In their eagerness to “release” maples to grow larger, some producers are also thinning out secondary species from their forests, such as hemlock and birch. At its worst, this practice results in a maple monoculture that Patch says puts the forests at greater risk for disease or infection from invasive species.
“We’re losing that capacity for resilience in our forests,” says Patch. “For me, it’s important for sugar makers to see that our forests are more than just sap.”
Excessive tapping also lowers the value of trees for timber. Tapping causes a discoloration in the wood that can reduce a tree’s value to that of pulp or firewood. “We’re looking at the tree as a single commodity. How much sap can I get out of it?” says Paul Harwood, a Tunbridge forester. “The trees contribute a great deal more than that.”
It’s not just the trees that stand to be injured. Smaller sugaring operations worry that new producers could eat into their existing markets — or worse, tarnish the reputation of Vermont maple syrup by cutting corners in the sugarhouse. Sam Cutting IV, president of Dakin Farms in Ferrisburgh and vice chairman of the Vermont Maple Sugar Makers Association, is nervous about producers who are “strictly in it to make money” removing too much water during the reverse-osmosis process. That affects the taste of the syrup.
A few producers are milking their maples well beyond the traditional end of sugaring season and selling late-season syrup — called “buddy” syrup, after the trees begin to bud out — as a low-grade additive on the commodity market.
“Not all syrup is created equal,” agrees Brannagan, the Fletcher sugar maker. He sold his reverse-osmosis machine several years ago because he believes it reduced carmelization time in the pan and affected the depth of flavor. Brannagan likens syrup to wine, saying region has a lot to do with taste. But flavor doesn’t command a premium on the maple market, where bulk buyers pay more attention to color and density.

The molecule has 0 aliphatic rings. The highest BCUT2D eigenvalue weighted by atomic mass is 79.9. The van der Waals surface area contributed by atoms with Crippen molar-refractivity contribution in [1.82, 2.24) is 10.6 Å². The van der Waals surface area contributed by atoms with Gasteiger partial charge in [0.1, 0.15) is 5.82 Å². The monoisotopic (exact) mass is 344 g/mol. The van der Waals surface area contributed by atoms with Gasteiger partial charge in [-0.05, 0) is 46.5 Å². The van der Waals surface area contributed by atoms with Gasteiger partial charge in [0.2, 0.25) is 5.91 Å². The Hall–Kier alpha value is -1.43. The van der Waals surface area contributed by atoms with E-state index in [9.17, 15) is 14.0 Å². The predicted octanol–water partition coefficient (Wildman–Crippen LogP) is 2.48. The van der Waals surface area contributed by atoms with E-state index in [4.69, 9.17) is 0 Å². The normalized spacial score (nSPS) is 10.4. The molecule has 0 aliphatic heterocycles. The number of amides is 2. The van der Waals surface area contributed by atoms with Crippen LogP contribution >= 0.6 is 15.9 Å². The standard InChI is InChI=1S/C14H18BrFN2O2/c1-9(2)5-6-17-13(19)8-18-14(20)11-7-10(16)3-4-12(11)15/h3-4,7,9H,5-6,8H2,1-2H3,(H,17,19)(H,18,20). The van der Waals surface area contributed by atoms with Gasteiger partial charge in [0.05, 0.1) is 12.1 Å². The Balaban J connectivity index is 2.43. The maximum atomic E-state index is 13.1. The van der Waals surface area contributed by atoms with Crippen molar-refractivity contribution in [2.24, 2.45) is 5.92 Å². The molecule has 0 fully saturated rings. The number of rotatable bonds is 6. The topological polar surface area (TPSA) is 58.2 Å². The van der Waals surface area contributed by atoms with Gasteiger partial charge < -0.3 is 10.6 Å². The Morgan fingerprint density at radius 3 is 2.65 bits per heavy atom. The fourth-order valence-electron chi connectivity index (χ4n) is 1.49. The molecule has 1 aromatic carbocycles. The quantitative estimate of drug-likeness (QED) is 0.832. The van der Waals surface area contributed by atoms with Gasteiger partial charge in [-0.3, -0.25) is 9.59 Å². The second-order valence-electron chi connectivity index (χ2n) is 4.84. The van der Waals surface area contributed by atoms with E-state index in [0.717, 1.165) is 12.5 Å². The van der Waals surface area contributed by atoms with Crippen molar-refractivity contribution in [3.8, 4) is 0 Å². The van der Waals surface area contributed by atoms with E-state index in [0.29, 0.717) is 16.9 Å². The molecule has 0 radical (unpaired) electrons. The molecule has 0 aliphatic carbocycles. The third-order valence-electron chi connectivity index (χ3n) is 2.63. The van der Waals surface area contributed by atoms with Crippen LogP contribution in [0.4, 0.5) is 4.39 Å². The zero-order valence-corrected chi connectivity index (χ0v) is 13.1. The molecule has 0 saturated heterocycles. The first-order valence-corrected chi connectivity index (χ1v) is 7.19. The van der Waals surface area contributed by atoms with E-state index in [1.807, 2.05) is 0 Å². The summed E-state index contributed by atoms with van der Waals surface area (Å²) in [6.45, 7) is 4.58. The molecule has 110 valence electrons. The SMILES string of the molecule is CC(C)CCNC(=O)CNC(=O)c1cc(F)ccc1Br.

Brannagan sugars as a hobby to complement his excavating business and readily admits that, from a business perspective, he can’t compete with bigger operators. “I’m making thousands off of this, and they’re making millions, so who’s smarter?” he asks.
Of course, making millions requires a big up-front investment. Sorkin says he’s seen prices triple in recent years for land “that’s really only good for maple.” He senses that some newcomers are overpaying for land, taps and equipment. Plus, he notes, any return on investment hinges on a strong market for maple syrup.
“People are going into it making 10,000 gallons of maple syrup in their first year without any idea of where they’d sell it, just assuming that the bulk buyers would take it,” says Kevin Hall, a sugar maker in Braintree. “The maple bubble may break someday.”
A retired U.S. Postal Service employee, Hall sells sugaring equipment for Leader Evaporator and says his clientele is drastically different today than it was 30 years ago. Increasingly, he’s hearing from ambitious young people looking to make a living from maple and wealthy absentee owners who see sugaring as an investment. At a trade show last month, Hall was flabbergasted by how many customers told him they planned to quit solid jobs in government, hospitals and power companies — so they could sugar.
“They’re all giving it up to make their living with maple,” says Hall. Trade-show goers peppered Hall with novice questions about equipment. “They’re jumping in before they do their homework,” he concludes.
“I was that newcomer who didn’t know what I was getting into,” admits Sorkin, who turned to sugaring in search of a more profitable venture than the organic vegetable farm he and his wife started when they moved to Vermont in 2000. He was shocked by the difficulty of the work. He slept almost every night in the sugarhouse for six weeks in March and April.
But looking back on five seasons of large-scale sugar making, Sorkin says he’s glad his family took the gamble. Relying on Mother Nature’s sweet side is risky business, but “we’ve made a very good return,” he says, downplaying, “I wonder if we would have been smarter taking the money, investing it and buying a house on the beach.”
Onlookers may have looked askance at the Sorkins’ “go big” approach in 2009 — but that’s changing now, too. “Give it a few more years,” Sorkin says of the big maple trend, “and we’ll be considered a midsize operation.”